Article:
The last three years have been a whirlwind for the globetrotting Jessica Fishlock.

In following the beat of the football drum, the 27 year old has been busy captaining Wales as they attempt to qualify for the World Cup, becoming a beloved player at Seattle Reign alongside the likes of Hope Solo and Megan Rapinoe or battling through injury to anchor Glasgow City in the UEFA Champions League.

Sometimes called the Tiny Dragon, Fishlock has also quickly become one of the most well-known W-League players and, despite interest from several clubs, we've claimed the diminutive midfielder as our very own Melbourne Victory girl.

Returning to the W-League, did you ever consider a team other than the mighty Melbourne Victory?

There were a few teams this year that were interested but for me, I have a connection with Melbourne and I had a great time last year.

When it came down to it, I couldn’t agree to any other side.

"It felt really wrong to come back to the W-League and not stick with Melbourne."

What does the W-League give you that other leagues do not? Is it particularly the timing of the league that is a drawcard?

Absolutely for me the timing of the league is perfect and it’s a challenge as well with the heat.

It’s intense training. It’s like hot weather training and that helps when it comes to getting your fitness right. If you can play and train at a high intensity in such high heat then that helps you anyway.

For me it helps when I get to Seattle and it’s like a pre-pre season and there’s no better way to do that than playing and training.

Flipside, what is the W-League missing? What improvements would be good to see?

Right now there’s a gap between top teams and lower teams. Moreso than last year. Need to close that and amongst the squads as well. That just comes with development and that’s the point of the league.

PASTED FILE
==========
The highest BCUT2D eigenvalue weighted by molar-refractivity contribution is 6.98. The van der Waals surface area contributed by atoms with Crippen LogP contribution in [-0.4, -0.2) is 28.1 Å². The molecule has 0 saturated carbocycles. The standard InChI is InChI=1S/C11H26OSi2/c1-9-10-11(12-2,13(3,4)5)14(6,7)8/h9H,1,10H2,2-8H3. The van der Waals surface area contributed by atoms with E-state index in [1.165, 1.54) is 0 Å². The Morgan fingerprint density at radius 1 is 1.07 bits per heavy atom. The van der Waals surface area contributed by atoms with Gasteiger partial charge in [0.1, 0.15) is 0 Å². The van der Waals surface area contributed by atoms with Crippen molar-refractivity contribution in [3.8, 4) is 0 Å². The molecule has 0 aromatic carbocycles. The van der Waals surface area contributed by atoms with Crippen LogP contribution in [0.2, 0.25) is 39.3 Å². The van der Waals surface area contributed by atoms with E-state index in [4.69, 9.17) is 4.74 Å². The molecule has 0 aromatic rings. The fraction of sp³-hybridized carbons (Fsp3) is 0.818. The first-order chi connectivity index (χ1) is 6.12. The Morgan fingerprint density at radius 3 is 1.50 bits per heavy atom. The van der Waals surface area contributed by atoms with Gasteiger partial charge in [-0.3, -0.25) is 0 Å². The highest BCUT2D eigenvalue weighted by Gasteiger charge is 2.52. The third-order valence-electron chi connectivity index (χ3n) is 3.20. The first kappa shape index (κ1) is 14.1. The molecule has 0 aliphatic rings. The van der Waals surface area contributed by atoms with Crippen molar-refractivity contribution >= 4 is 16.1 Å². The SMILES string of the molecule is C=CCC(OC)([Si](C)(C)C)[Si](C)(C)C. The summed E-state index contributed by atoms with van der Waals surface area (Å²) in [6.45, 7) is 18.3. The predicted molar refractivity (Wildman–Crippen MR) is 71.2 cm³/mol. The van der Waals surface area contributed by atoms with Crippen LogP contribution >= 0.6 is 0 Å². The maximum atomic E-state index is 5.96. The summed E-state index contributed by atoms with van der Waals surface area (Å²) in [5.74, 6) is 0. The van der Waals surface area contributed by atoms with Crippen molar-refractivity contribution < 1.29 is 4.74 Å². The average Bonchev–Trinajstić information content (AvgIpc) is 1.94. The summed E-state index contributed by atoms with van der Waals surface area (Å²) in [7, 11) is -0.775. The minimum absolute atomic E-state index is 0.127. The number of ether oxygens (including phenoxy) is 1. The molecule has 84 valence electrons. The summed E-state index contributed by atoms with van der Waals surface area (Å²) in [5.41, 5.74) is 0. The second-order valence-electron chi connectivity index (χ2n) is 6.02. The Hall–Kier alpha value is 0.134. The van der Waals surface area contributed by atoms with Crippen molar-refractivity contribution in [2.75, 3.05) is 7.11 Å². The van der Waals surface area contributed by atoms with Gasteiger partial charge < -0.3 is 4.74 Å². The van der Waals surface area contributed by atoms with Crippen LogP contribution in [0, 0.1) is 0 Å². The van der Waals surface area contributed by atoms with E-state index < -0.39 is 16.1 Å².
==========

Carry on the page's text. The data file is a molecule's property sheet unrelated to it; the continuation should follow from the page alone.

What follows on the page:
Jess Fishlock with the Melbourne Victory fans | Credit: Emily Mogic Photography Jess Fishlock with the Melbourne Victory fans | Credit: Emily Mogic Photography

Is it a similar problem with the NWSL?

There’s a gap because of national team players and young college players, but the gap isn’t so prominent. It’s much smaller.

That’s to be expected because it’s such a huge pool and their pathways, even if they are college and they’re coming in to the NWSL, they’re still 23, 24 years old. Whereas at the moment, as an example, take Steph [Catley], she’s our captain, she’s a Matilda and she 19.

Anywhere else in the world she’d still be a kid somewhere learning her trade and developing but at the moment, due to depth, you’ve got someone who should probably not have the world on her shoulders and still learning and developing and enjoying.

Not that she doesn’t enjoy it but you know there’s a lot of pressure on her right now but she’s doing really well.

From what I’ve seen from last year and this year, there’s definitely the development and improvement and with the internationals and players that are coming into the league, that will only help young matildas and the youngsters.

Are there any noticeable coaching differences in Australia where you’ve been coached by Dave Edmondson and Mike Mulvey compared to the UK, Europe and the US with someone like Laura Harvey in the NWSL?

The coaching is not a lot different but there is a different way of playing. The structure and discipline when it comes to shape is not really the best.

It tends to be gung ho, which isn’t a bad thing, but the shape and balance of the team is a little bit all over the shop when you tend to do it like that.

That’s just the way that football is played here right now which is extremely different to the way it’s play in Europe where it’s very shape, possession based football.

That’s why I know, this is a compliment to Canberra, their shape was fantastic on the weekend.

I felt that their shape and structure was the best that I’ve seen in the W-League. For me I don’t think it’s a coincidence that Lisbeth [Migchelsen] was there and I know from when I played with her in Holland.